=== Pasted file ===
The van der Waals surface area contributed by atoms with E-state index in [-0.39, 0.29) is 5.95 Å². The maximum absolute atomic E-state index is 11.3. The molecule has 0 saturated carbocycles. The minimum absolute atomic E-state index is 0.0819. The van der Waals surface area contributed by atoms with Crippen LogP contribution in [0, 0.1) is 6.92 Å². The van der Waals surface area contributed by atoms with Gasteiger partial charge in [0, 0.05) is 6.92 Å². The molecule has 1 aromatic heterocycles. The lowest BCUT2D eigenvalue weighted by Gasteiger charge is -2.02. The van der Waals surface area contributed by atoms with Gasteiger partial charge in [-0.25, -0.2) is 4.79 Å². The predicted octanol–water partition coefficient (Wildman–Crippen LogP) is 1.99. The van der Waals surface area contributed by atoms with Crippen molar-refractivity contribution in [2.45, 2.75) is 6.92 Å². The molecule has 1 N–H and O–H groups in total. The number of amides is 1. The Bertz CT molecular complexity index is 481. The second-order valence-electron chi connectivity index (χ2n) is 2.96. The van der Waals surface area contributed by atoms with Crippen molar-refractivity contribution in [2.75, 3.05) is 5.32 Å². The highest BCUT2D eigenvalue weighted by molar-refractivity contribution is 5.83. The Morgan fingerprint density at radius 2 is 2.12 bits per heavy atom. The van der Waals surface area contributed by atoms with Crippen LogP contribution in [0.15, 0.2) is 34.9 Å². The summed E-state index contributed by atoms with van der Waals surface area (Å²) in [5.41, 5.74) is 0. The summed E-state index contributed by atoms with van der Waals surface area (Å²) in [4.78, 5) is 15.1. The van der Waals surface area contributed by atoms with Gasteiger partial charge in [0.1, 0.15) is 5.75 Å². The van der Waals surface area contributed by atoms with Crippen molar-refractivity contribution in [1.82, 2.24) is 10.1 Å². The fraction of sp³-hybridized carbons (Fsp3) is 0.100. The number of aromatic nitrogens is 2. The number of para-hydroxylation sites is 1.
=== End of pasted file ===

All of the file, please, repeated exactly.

The van der Waals surface area contributed by atoms with E-state index in [-0.39, 0.29) is 5.95 Å². The maximum absolute atomic E-state index is 11.3. The molecule has 0 saturated carbocycles. The minimum absolute atomic E-state index is 0.0819. The van der Waals surface area contributed by atoms with Crippen LogP contribution in [0, 0.1) is 6.92 Å². The van der Waals surface area contributed by atoms with Gasteiger partial charge in [0, 0.05) is 6.92 Å². The molecule has 1 aromatic heterocycles. The lowest BCUT2D eigenvalue weighted by Gasteiger charge is -2.02. The van der Waals surface area contributed by atoms with Gasteiger partial charge in [-0.25, -0.2) is 4.79 Å². The predicted octanol–water partition coefficient (Wildman–Crippen LogP) is 1.99. The van der Waals surface area contributed by atoms with Crippen molar-refractivity contribution in [2.45, 2.75) is 6.92 Å². The molecule has 1 N–H and O–H groups in total. The number of amides is 1. The Bertz CT molecular complexity index is 481. The second-order valence-electron chi connectivity index (χ2n) is 2.96. The van der Waals surface area contributed by atoms with Crippen molar-refractivity contribution in [2.75, 3.05) is 5.32 Å². The highest BCUT2D eigenvalue weighted by molar-refractivity contribution is 5.83. The Morgan fingerprint density at radius 2 is 2.12 bits per heavy atom. The van der Waals surface area contributed by atoms with Crippen LogP contribution in [0.15, 0.2) is 34.9 Å². The summed E-state index contributed by atoms with van der Waals surface area (Å²) in [5.41, 5.74) is 0. The summed E-state index contributed by atoms with van der Waals surface area (Å²) in [4.78, 5) is 15.1. The van der Waals surface area contributed by atoms with Gasteiger partial charge in [0.1, 0.15) is 5.75 Å². The van der Waals surface area contributed by atoms with Crippen molar-refractivity contribution in [1.82, 2.24) is 10.1 Å². The fraction of sp³-hybridized carbons (Fsp3) is 0.100. The number of aromatic nitrogens is 2. The number of para-hydroxylation sites is 1.